Hilary Smith Kapner Keeps Her Commitment to Israel

Hilary Smith Kapner. Photo by Doug Tusing

For Hilary Smith Kapner, 61, Judaism is a commitment in both her private and public lives. She’s a member of Congregation Beth El of Montgomery County and her business, HSK Consulting, has advised many Jewish organizations, including the Jewish Federation of Greater Washington.

But no Jewish cause animates her more than Israel.

Why is it important to you to use your talents and skills to help both the Jewish community and Jewish organizations?

I grew up assimilated. I was involved in my youth group. Then I got a Federation scholarship when I was 17 to go on a six-week trip to Israel. And that really changed my life. It was the first time I felt a really big connection to the Jewish community.


Israel is really what spearheaded all of my commitment to Judaism, the world Jewish community and Israel. I think that Israel is the embodiment of the Jewish people.

What was it about that trip that really spoke to you?

It was the first time that I saw that Jews were in every profession in every walk of life, which you don’t get to see in suburban New Jersey. It broke the stereotypes. I don’t think I ever met anybody [until then] who wore a kippah. I was on a kibbutz for two weeks. I saw people in the agricultural world. And the connection to the history of the Jewish people. My family came to the United States in the 1800s. In Israel, you met Ethiopian Jews; you met African Jews; you met Mizrachi Jews; Jews from all over the world. I hadn’t known about that. I had this commitment to Israel after that. I swore I would go junior year abroad. So I went to Tel Aviv University. I decided, why don’t I immerse myself in the Jewish community?

Where did it go from there?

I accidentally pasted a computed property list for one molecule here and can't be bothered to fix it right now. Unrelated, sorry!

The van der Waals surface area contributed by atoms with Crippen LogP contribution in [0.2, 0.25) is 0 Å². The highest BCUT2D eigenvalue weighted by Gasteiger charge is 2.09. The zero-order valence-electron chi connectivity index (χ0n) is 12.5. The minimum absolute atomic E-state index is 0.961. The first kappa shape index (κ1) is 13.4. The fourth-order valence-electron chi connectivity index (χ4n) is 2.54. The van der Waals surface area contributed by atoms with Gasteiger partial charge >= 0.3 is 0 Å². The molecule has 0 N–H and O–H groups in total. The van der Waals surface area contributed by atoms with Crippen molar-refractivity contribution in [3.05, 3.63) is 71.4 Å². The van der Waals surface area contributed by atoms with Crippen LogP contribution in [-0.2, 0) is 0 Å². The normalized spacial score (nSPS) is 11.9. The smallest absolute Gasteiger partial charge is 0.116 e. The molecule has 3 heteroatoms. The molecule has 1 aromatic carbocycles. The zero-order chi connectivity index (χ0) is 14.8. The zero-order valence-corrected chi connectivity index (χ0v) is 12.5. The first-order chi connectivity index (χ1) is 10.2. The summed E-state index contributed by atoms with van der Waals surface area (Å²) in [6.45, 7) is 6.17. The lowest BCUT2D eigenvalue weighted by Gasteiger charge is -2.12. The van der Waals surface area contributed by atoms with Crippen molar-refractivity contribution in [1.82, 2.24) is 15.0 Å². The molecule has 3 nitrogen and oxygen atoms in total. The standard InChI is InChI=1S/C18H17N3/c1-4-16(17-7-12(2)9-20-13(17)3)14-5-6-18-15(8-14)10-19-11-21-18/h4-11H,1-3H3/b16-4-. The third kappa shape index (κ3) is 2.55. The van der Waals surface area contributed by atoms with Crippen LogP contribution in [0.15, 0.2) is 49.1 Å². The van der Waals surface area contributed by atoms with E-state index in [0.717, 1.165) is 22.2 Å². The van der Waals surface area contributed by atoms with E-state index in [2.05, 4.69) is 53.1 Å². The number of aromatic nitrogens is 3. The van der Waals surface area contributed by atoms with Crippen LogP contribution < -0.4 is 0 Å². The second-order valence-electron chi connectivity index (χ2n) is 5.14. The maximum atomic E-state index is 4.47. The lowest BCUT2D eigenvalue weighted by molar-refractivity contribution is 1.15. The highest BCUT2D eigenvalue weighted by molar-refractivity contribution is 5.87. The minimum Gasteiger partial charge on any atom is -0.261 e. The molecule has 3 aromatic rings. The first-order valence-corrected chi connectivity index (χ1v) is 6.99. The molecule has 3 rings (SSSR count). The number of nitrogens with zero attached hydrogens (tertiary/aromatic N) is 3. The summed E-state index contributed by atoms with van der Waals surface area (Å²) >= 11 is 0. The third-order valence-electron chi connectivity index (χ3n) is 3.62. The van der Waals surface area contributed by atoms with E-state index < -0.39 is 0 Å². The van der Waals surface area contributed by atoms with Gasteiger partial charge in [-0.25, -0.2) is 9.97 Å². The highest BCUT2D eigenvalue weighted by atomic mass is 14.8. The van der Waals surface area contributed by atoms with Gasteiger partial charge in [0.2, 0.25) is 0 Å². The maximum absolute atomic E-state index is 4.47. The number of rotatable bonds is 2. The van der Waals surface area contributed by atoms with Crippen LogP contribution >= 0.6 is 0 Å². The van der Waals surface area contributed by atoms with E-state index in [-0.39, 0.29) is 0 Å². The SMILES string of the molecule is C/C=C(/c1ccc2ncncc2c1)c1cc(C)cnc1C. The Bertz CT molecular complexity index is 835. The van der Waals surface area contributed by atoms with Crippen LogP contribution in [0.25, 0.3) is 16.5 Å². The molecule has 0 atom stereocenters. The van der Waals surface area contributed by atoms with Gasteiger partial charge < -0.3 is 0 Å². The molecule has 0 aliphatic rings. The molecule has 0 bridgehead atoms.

Spring break senior year. I came back. One of my mother’s friends was involved in Hadassah. She asked my mother to host the meeting. I was sitting on the stairs, watching these women talk about how to raise money. I said that’s something I’d want to do. So I said I’m going to apply to Jewish organizations. UJA Federation, I got a call from them. They asked if I wanted to take a job as an assistant fundraiser. So I worked at UJA in New York for four years. It was a lot of young people. They wanted to keep the young people in the Jewish communal world. So they sent [me] to get a master’s in social work at Yeshiva University. A summer block program. A two-year program, and then you had to give two years back to the Federation.

How did the commitment to Israel continue to manifest itself during those years?

I worked at Georgetown University. I was working and raising a family. But I was still going to Israel. And after 9/11 there was the [Second] Intifada. I said, “I want to get involved in the most impactful organization.” So I got involved in AIPAC. They leverage whatever money you give or raise.

I attended different AIPAC events and became the chair of the Greater Washington Leadership Council. Then I went on to the national council and eventually to the board of directors. I just thought that I could have the greatest impact through this organization. On making sure that Israel was safe and secure.

How did AIPAC have that impact?

I could see firsthand how politics impacts pro-Israel policies. And building bridges between the U.S. and Israel is the way to make sure the Jewish state is secure. If Israel is not able to deal with the missiles coming in from Gaza and the threats from Iran, then other organizations are going to suffer. ■

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